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Essien Lore: Nigeria needs to focus on economic diversification

By CNBC Africa’s Gugulethu Cele
27 April 2018   |   4:25 am
Nigeria is a mono economy that focuses very much on the oil sector. This is according to Eme Essien Lore, the IFC’s country manager for Nigeria. CNBC Africa’s Gugulethu Cele...

Nigeria is a mono economy that focuses very much on the oil sector. This is according to Eme Essien Lore, the IFC’s country manager for Nigeria. CNBC Africa’s Gugulethu Cele caught up with her for a discussion about the importance of Nigeria’s diversification agenda and more.

When we think of Nigeria, we think of one of the leading economies on the African continent, populous numbers and dynamism when it comes to the entrepreneurial society within the country, give us an understanding as to how as a representative of the IFC, you are constantly looking for fresh, innovative sectors to invest in and just how you are managing the appetite in regards to risk.
I would first say yes, Nigeria is known for its dynamism in regards to entrepreneurs and that is very important, its actually the engine of the economy but in addition to that, there are certain foundation parts of the economy that are critically important and the key thing for Nigeria now is around economic diversification. What we are doing is focusing our energies around supporting the government’s agenda in that regard, so when you have good alignment around policy and investment in that direction, that’s very encouraging. It’s key that we focus on economic diversification because Nigeria is a mono economy dependent very much on the oil sector. Most people are surprised to know that the oil sector is less than 10 percent of Nigeria’s GDP but it fuels government revenues, export earnings, so it’s a key part of that for the government to focus on that area. If you look at healthcare, downstream petroleum, technology, there are a whole list of sectors that can actually support that agenda.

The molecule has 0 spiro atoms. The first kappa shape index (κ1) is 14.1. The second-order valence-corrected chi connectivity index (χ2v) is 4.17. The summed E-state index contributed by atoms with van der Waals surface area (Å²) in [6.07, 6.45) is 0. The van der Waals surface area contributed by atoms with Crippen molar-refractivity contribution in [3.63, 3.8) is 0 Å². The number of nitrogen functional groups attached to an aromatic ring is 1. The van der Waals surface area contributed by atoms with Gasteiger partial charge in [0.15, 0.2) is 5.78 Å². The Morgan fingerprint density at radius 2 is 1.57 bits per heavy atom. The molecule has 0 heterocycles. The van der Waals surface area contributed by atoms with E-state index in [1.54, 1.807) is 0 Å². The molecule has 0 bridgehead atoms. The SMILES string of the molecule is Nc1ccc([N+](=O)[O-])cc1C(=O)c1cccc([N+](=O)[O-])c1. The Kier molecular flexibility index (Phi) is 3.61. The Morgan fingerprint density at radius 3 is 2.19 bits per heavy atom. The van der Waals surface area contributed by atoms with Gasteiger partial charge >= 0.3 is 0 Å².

How would you say the level of interest is in regards to investing in these new areas of opportunities in Nigeria’s economy?
We would love it to be a bit faster, it’s a bit slow and with the creation of the importer and exporter exchange rate window which has now offered quite a bit of liquidity for the naira, that’s positive, but what we want to see if foreign direct investment. That is going to be key for the economy so from my perspective, going forward we would, I think there is quite a lot of interest in sectors where there is a good understanding of the policy environment and its very clear. There are other sectors where I think there is still more work to be done, in terms of the policy environment. We see the investors in healthcare, in downstream petroleum but for some of the other sectors, like agriculture, will require some more support when you think about the policy environment in order to attract more investor interest. So the key thing going forward to actually achieve this diversification is going to be policy environment and then staying the course for policy in the medium term.

Let’s talk about policy certainty. We know that the Nigerian populous is expected to go into elections next year, in 2019 and that can create a sense of slight unease for investors what collaborative efforts and considerations have IFC and members of the private sector and government having in order to ensure that there is a level of comfortability in regards to the level of policy certainty?